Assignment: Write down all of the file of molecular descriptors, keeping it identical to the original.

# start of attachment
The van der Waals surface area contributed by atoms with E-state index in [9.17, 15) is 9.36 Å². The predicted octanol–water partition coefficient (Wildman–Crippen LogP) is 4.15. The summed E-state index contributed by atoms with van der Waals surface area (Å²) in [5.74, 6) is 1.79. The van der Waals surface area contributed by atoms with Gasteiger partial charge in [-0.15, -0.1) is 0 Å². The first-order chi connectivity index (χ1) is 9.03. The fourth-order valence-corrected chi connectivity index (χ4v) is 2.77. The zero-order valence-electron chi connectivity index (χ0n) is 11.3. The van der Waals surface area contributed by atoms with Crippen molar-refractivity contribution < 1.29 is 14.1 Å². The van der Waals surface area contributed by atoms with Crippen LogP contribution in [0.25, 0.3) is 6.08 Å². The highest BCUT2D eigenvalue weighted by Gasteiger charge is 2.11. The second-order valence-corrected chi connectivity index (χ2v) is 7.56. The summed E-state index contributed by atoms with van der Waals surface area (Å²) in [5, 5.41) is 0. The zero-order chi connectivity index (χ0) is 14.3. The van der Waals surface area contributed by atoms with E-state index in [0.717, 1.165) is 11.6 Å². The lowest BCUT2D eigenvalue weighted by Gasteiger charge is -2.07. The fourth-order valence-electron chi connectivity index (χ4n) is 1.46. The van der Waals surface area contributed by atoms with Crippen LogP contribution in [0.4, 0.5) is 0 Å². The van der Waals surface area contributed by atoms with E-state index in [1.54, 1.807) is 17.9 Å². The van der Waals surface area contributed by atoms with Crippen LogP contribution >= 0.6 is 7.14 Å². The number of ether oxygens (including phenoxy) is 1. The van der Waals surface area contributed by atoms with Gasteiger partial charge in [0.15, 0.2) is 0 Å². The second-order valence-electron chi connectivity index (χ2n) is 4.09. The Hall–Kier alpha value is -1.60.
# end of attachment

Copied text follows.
The van der Waals surface area contributed by atoms with E-state index in [9.17, 15) is 9.36 Å². The predicted octanol–water partition coefficient (Wildman–Crippen LogP) is 4.15. The summed E-state index contributed by atoms with van der Waals surface area (Å²) in [5.74, 6) is 1.79. The van der Waals surface area contributed by atoms with Gasteiger partial charge in [-0.15, -0.1) is 0 Å². The first-order chi connectivity index (χ1) is 9.03. The fourth-order valence-corrected chi connectivity index (χ4v) is 2.77. The zero-order valence-electron chi connectivity index (χ0n) is 11.3. The van der Waals surface area contributed by atoms with Crippen molar-refractivity contribution < 1.29 is 14.1 Å². The van der Waals surface area contributed by atoms with Crippen LogP contribution in [0.25, 0.3) is 6.08 Å². The highest BCUT2D eigenvalue weighted by Gasteiger charge is 2.11. The second-order valence-corrected chi connectivity index (χ2v) is 7.56. The summed E-state index contributed by atoms with van der Waals surface area (Å²) in [5, 5.41) is 0. The zero-order chi connectivity index (χ0) is 14.3. The van der Waals surface area contributed by atoms with E-state index in [0.717, 1.165) is 11.6 Å². The lowest BCUT2D eigenvalue weighted by Gasteiger charge is -2.07. The fourth-order valence-electron chi connectivity index (χ4n) is 1.46. The van der Waals surface area contributed by atoms with Crippen LogP contribution in [0.4, 0.5) is 0 Å². The van der Waals surface area contributed by atoms with E-state index in [1.54, 1.807) is 17.9 Å². The van der Waals surface area contributed by atoms with Crippen LogP contribution >= 0.6 is 7.14 Å². The number of ether oxygens (including phenoxy) is 1. The van der Waals surface area contributed by atoms with Gasteiger partial charge in [0.15, 0.2) is 0 Å². The second-order valence-electron chi connectivity index (χ2n) is 4.09. The Hall–Kier alpha value is -1.60.